Birds of County Down

I’m getting the best of both worlds at the moment, splitting my time between two homes, one in the city and one in the country.

From the Distant Drumlin it’s only a short drive to the coast.  On Monday I walked along the North Down Coastal Path, on the shore of Belfast Lough.  The sun was out; the tide was out; the birds were out; and we humans had come out to enjoy the first day of spring-like weather.

The Irish coast is a winter home for many birds, and I spotted an Oystercatcher, a Turnstone and a Common Redshank. I didn’t get very close to the birds, but these wider photos do show you how calm and peaceful the Irish coast can be, even after a stormy, wet winter.

OYSTERCATCHER and reflection.
OYSTERCATCHER and reflection.
Turnstone
TURNSTONE
COMMON REDSHANK
COMMON REDSHANK

But the coolest bird around the Distant Drumlin is this one – the sparrowhawk.  I snapped him in 2011, just before I went to India, and didn’t have a chance to show him off before today.  The website for Birdwatch Ireland explains the reason for the sparrowhawk perching on this particular fence.  It’s the thing that you can’t see, just beyond the edge of the photo – a birdfeeder, attracting blue tits, goldfinches, chaffinches and robins.  Little wonder that a bird of prey was hanging around.

Hawk
SPARROWHAWK
Advertisements

13 Comments Add yours

    1. Karolyn Cooper says:

      Thank you. There are so many good blogs about birds, with close-up photos showing every feather and claw. Mine aren’t in that league, but they are good reminders of a lovely walk.
      At least these birds stayed on the ground long enough to be photographed. Yesterday I tried to sneak down to a flooded field that is now home to geese and ducks. That was my third attempt, and I still have no photos. I rattle the gate as I climb over it, or I unzip the camera bag, or I stand on a branch, or I just breathe, and the birds all fly away.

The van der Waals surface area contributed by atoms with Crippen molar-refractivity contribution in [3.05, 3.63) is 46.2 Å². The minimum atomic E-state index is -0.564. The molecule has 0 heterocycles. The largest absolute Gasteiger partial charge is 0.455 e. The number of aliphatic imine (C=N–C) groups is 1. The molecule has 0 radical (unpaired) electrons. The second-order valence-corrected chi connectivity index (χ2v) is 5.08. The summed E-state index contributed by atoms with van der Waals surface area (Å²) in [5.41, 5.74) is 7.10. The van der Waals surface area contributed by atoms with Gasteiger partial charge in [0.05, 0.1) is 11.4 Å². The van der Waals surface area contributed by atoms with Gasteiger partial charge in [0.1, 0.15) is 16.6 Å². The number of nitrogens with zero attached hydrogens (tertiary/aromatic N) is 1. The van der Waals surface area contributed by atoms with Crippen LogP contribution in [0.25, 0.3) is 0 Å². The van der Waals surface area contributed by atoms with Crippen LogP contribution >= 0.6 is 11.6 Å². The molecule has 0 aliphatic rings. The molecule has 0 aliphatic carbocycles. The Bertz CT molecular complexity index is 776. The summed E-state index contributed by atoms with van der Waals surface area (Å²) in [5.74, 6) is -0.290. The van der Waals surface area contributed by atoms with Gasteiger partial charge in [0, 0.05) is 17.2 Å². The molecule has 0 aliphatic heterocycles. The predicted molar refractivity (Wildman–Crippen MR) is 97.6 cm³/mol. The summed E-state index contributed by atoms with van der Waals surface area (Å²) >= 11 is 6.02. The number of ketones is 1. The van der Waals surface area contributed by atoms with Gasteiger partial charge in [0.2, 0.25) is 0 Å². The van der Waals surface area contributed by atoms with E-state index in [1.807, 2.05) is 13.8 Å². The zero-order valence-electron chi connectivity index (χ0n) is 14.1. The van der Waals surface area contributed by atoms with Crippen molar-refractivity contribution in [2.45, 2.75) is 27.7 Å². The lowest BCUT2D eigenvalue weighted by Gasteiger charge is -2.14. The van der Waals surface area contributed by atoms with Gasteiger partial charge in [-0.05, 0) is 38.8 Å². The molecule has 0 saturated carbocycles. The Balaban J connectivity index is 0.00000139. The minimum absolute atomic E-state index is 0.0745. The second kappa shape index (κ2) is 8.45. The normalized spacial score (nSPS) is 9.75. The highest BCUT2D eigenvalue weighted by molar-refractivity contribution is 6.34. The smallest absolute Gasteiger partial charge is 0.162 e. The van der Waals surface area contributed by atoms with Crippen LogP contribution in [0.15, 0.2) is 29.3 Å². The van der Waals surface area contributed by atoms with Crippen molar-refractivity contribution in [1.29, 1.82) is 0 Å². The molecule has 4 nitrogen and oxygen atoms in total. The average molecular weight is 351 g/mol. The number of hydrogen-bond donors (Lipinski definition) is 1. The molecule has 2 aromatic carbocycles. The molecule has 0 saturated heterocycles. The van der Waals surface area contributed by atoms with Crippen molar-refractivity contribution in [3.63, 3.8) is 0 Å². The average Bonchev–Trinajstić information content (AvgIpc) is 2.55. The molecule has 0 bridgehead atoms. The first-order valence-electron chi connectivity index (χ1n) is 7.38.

I’ve been told the secret is to visit them at the same time every day, with food, until the ducks learn to trust me. The advice came from a hunter, who wins the birds’ confidence, then shoots them. I only want to take photos!

      Like

      1. Aw, what a rotten tactic!

        You may have to camp out there overnight 😉

        Like

  1. Kim in Fiji says:

    Good grief! I never ever considered that a bird feeder could act like round up to serve a carnivore! Lots of fun – thanks for posting.

    Like

    1. Karolyn Cooper says:

      I can see why the small birds fly so quickly out of the hedges to the feeder and back again. No point in hanging around to become breakfast for a hawk.

      Like

  2. linnetmoss says:

    Is there anything as calming to the spirit as birds on the shore? Thanks for these lovely photos. The sparrow hawk is especially stunning. I hope to see that countryside one day!

    Like

    1. Karolyn Cooper says:

      You’re right – it was a peaceful scene. Even the gulls were quiet.

      Like

  3. judilyn says:

    I’m appalled at the person who gains the birds’ trust . . . and then takes their lives! 😦 Even if I considered hunting a sport (which I certainly DO NOT), this is a despicable thing way to conduct oneself – exceedingly unsportsmanlike! Shame!!!

    Virtual hugs,

    Judie

    Like

    1. Karolyn Cooper says:

      Don’t worry – I have no intention of harming the birds. But their fear of hunters makes it difficult for photographers.

      Like

      1. judilyn says:

        Oh, I knew YOU weren’t the hunter – except with a lens. ;->

        Like

  4. What delightful photos! Glad you don’t need to resort to nefarious tactics to attract your subjects. 😉

    Like

    1. Karolyn Cooper says:

      Thank you. And I promise I didn’t deliberately set up the birdfeeder to attract the hawk!

      Like

Now it's over to you - leave a comment!

Fill in your details below or click an icon to log in:

WordPress.com Logo

You are commenting using your WordPress.com account. Log Out / Change )

Twitter picture

You are commenting using your Twitter account. Log Out / Change )

Facebook photo

You are commenting using your Facebook account. Log Out / Change )

Google+ photo

You are commenting using your Google+ account. Log Out / Change )

Connecting to %s